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Teaching Society and Climate Change: Creating an ‘Earth Community’ in the College Classroom by Embodying  Connectedness Through Love

By Phoebe C. Godfrey

This article attempts to fill a gap in the sociological literature by detailing how I taught a sociology course ‘Society and Climate Change’. I discuss the theories I used to frame my course – Barry Commoner’s laws of nature (1976) and Patricia Hill Collin’s intersectionality (2009) – and then I present and analyze the pedagogical practices I used that attempted to put these two theories into practice by embodying connectedness through love, in order to create what David Korton refers to as an ‘earth community’ (2010).

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A Disciplinary Framework for Teaching Environmental Sustainability

By Shelly Koch and Jesse Freedman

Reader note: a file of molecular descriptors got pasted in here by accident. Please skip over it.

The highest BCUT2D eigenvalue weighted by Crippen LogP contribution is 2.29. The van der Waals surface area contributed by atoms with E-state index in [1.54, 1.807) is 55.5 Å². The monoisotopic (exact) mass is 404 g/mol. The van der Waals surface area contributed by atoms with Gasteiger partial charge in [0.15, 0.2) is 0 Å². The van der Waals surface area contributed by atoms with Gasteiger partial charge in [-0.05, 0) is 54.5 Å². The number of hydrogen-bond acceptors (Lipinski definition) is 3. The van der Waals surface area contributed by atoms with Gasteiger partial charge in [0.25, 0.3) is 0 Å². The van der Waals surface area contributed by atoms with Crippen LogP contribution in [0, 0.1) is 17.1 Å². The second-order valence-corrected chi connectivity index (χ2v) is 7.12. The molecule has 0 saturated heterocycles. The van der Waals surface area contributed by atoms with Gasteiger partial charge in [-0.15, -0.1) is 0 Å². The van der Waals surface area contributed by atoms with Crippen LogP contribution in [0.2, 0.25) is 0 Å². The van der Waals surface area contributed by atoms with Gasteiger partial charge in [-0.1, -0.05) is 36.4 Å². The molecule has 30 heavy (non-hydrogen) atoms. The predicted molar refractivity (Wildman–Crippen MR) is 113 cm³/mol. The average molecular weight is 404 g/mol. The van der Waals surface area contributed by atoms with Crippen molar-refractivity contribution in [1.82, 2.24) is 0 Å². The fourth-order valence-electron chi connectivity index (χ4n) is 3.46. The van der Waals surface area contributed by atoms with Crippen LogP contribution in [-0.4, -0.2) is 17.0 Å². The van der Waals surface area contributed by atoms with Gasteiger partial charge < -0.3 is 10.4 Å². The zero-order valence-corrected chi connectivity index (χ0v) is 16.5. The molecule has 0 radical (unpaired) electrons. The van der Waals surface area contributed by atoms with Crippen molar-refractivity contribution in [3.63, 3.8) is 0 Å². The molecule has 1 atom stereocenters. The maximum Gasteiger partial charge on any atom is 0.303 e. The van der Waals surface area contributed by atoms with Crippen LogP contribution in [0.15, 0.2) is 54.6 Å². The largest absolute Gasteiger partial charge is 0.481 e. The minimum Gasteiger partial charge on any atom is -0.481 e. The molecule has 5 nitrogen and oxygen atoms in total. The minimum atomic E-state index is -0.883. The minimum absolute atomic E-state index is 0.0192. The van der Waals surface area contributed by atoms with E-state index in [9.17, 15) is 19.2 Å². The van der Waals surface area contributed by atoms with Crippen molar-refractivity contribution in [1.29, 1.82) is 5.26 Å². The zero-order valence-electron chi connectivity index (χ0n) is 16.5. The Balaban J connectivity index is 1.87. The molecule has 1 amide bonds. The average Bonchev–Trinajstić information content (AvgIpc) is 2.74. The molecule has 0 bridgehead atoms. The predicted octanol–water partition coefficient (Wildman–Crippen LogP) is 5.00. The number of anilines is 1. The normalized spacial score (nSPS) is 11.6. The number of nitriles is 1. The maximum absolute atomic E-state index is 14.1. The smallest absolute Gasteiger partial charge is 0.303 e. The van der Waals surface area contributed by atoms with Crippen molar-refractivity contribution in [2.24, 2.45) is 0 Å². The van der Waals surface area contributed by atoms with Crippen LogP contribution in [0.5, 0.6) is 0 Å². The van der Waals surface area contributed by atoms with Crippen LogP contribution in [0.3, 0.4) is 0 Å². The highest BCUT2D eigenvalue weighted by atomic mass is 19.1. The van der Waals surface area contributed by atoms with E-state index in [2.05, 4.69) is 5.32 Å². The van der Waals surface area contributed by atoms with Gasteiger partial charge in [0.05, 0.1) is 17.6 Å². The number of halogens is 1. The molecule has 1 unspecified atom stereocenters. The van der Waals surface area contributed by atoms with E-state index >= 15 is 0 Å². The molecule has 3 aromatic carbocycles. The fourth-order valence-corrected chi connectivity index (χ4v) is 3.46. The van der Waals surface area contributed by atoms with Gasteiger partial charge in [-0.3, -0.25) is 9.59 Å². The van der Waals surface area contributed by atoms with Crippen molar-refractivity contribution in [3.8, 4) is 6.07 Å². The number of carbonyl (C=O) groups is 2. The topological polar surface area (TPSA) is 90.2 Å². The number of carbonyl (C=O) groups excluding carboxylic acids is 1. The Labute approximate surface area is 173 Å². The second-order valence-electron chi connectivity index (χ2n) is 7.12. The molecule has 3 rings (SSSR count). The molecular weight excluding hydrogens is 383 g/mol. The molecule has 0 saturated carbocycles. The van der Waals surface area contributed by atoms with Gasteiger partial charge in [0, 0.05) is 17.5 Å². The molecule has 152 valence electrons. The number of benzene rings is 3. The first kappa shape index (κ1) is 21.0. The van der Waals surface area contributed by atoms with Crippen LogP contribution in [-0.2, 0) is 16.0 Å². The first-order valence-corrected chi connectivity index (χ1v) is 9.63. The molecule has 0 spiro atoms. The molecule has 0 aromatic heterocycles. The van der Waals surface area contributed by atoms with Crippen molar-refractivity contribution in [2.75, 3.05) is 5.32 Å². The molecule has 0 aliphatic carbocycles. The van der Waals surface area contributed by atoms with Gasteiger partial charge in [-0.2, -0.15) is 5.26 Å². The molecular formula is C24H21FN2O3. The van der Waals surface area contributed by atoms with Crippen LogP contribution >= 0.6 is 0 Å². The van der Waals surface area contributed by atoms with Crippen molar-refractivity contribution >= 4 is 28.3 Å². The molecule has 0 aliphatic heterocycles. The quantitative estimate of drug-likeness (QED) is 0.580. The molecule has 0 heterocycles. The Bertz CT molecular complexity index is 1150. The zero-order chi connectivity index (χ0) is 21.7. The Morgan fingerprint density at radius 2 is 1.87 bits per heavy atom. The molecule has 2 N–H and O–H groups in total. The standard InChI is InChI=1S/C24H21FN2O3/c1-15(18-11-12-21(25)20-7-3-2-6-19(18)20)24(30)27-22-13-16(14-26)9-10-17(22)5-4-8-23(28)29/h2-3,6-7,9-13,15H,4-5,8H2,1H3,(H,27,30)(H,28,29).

This article presents a case study of a collaborative project between the energy manager and a sociology professor at a small liberal arts college. Introductory sociology students designed and disseminated a survey on energy use at the college and found a disconnect between attitudes and behavior in energy use. While these results were not surprising, this exercise allowed the students to not only learn research methods but students also reported an increasing awareness of their own knowledge and practices in using energy. We believe this type of exercise, using one’s disciplinary methods with an engaged learning project, would be a useful vehicle for teaching sustainability in a variety of disciplines not normally associated with the environment or sustainability.

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